To have faith and to live a Christian Life in our modern, post-Christian world can be challenging. Paul reminds us in our passage today that because of the Holy Spirit’s indwelling presence we have a confidence about our relationship with God. In our day to day life we “live by faith” and we “make it our goal to please God”. Paul explains in verse fourteen that it is Christ’s love that compels us to share that “He died for all”. This understanding leads the believer to “no longer live for themselves but for Him”. When we choose to no longer live for self we choose to surrender our will, our desires, our selfishness, to God. This act of surrender leads a follower of Christ to truly follow Him, wanting to take the love we know and make it known to all.

This surrender also changes our perspective. We see ourselves and those in the world differently. As Paul puts it, “we regard no one from an earthly point of view”. Ourselves and others are not condemned but are saved by Jesus, who died for all. It is in and through this act of Jesus that God reconciled us to Him. In this way our sin is not counted against us, redeeming us to be righteous and holy in His sight. This allows us to have fellowship with our Lord and to look longingly to the day when we are “home with the Lord”. This is the love and the message of hope that we share with the world.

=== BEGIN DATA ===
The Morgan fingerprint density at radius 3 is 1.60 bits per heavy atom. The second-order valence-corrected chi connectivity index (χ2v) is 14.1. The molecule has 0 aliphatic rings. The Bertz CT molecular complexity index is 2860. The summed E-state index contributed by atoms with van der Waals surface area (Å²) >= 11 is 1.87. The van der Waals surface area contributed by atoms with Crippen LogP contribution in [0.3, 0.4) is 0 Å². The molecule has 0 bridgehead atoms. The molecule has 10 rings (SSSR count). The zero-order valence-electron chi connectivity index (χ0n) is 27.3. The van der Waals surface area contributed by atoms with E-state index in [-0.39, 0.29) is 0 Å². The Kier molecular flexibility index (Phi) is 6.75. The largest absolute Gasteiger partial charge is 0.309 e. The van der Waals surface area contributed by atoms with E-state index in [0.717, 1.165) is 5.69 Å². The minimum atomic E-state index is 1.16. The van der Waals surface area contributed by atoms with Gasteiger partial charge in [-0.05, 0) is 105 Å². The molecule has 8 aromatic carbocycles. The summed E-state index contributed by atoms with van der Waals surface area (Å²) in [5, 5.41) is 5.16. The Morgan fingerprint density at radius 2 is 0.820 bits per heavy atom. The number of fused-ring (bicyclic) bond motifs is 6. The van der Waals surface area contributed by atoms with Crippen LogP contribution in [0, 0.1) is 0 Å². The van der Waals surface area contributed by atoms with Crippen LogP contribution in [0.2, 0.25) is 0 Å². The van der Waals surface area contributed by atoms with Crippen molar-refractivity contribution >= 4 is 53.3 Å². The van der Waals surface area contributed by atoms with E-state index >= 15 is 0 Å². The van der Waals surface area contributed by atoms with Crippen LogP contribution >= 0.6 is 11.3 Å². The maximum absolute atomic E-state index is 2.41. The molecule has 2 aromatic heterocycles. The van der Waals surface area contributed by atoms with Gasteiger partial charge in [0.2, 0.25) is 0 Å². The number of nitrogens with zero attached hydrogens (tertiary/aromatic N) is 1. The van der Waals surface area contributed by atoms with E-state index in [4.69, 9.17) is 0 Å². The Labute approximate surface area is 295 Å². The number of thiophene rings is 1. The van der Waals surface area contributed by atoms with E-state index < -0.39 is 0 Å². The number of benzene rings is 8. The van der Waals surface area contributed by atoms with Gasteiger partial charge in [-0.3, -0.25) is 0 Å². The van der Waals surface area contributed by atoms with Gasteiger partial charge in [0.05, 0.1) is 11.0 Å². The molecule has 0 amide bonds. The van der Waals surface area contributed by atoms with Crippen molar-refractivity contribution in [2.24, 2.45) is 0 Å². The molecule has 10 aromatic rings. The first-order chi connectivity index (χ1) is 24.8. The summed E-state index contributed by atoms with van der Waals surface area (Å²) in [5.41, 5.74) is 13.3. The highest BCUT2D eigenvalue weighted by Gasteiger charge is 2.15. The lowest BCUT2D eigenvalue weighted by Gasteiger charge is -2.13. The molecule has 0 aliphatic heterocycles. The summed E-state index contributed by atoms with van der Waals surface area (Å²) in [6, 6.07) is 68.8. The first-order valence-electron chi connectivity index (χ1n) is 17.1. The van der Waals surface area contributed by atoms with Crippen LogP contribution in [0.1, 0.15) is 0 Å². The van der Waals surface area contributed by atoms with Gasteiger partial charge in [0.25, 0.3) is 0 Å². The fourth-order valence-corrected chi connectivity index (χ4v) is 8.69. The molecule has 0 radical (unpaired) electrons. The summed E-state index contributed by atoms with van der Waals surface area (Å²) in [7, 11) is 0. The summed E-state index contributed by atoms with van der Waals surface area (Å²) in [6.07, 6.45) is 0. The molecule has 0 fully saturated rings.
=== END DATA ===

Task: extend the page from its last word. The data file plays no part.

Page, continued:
We want all to experience what we have experienced. We want all to experience the transforming love of God. In Christ, we are made new. Paul writes, “Therefore, if anyone is in Christ, he is a new creation; the old has gone, the new has come”! In Christ we are made into new creations! We are not of this world any longer; we are simply living in it, trying to help others to come to know Jesus. This is news worth sharing. This is life-changing news. This is the gospel of Jesus Christ. May the Lord compel each of us to share the good news of the love of God in Jesus Christ with all we meet this day and every day. Amen.